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Rules for Regular Euchre

Doctor Doug's Gigarrific Cosmic Euchre is a wonderful extension to the classic game of Euchre.  You can find out more information about this variant by clicking here.  But in order to play the cosmic version, you first must know how to play the regular version, so here are the rules to Euchre Proper.  (These are verbose rules aimed at people who are inexperienced card players.  The internet is lousy with briefer descriptions of the rules)

Euchre is a four-player game played in partners, with a standard deck of cards from which all the cards from two through eight have been removed.  The goal of the game is to be the first team to get ten points.  The game consists of a series of hands, with points being awarded after each hand.  Each hand consists of five tricks.  If you have played Bridge before, you can think of Euchre as the process of taking Bridge, putting it in a pan with some water, boiling away everything that is not fun, thus concentrating the good stuff.

The Hand:
The dealer gives each player five cards, leaving four that are unused.  These are called the kitty.  The top card of the kitty is turned face up (it is often called the turn-up card).  A trump suit is determined, the five tricks are played, and points are given to the winners.  If nobody has ten points at the end of the hand, the person to the left of the original dealer becomes the new dealer, and the next hand is played.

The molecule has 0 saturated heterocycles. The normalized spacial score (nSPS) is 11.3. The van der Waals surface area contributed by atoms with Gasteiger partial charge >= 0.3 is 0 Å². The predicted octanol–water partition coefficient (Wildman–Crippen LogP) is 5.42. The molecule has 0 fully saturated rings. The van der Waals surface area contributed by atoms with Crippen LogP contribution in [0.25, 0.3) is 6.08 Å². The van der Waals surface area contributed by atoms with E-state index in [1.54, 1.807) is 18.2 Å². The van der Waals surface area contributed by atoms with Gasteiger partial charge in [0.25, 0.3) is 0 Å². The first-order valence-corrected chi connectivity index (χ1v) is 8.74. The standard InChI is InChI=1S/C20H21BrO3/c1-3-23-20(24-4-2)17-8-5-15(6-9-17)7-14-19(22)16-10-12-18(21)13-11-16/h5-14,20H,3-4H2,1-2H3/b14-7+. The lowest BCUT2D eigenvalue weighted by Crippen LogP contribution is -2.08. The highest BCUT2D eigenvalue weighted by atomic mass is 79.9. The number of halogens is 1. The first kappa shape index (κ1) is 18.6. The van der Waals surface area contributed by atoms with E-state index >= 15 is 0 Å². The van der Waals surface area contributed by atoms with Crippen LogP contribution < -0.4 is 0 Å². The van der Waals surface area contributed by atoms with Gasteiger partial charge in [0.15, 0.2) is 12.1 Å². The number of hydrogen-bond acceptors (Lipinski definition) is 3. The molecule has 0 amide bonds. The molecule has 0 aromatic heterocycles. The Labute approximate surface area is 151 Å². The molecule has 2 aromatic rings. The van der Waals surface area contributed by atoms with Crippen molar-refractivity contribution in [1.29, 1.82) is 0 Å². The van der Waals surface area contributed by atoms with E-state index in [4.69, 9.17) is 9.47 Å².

Determining the trump suit:
At the beginning of every hand, one of the four suits is chosen to be special, and called the trump suit.   All other things being equal, the team with the most trump cards will have the best chance of winning the hand.  After the cards are dealt, the suit of the turn-up card is the first candidate for trump.  The player to the left of the dealer has the first say.  She can say, "pick it up" meaning that she wants it to be trump, or she can say "pass" meaning she doesn't want it to be trump. 

If she says "pick it up," the dealer puts the turn-up card in his hand, and discards one, face down.   Trump has now been chosen.

If she says "pass," then the player to her left gets his chance to speak.  He can also say "pick it up" or "pass."  As before, if he says "pick it up" then the dealer puts the turn-up card in his hand, and discards one, face down.   If he passes, then the third player gets a chance.  If the third player passes, then the dealer gets to pick it up or pass.

If all four players pass, then the turn-up card is turned face down, and its suit is no longer eligible to be trump.   Now the player to the dealer's left is allowed to name any of the other three suits, or pass.  If she passes, then the player to her left gets a chance.  When someone names a suit this time, the dealer doesn't put any new cards in his hand.  If none of the other three players name a suit, then the dealer must name one of the other three.  This is called the stick-the-dealer rule, a rule which some wimpy Euchre players whine about.

Playing the five tricks:

The player to the left of the dealer puts down a card first.  This is called leading.  The next player, to her left, has to follow suit, that is play another card of that suit.  If he doesn't have another card of that suit, he can play any card he wants to.  Then the third player plays, and then the dealer.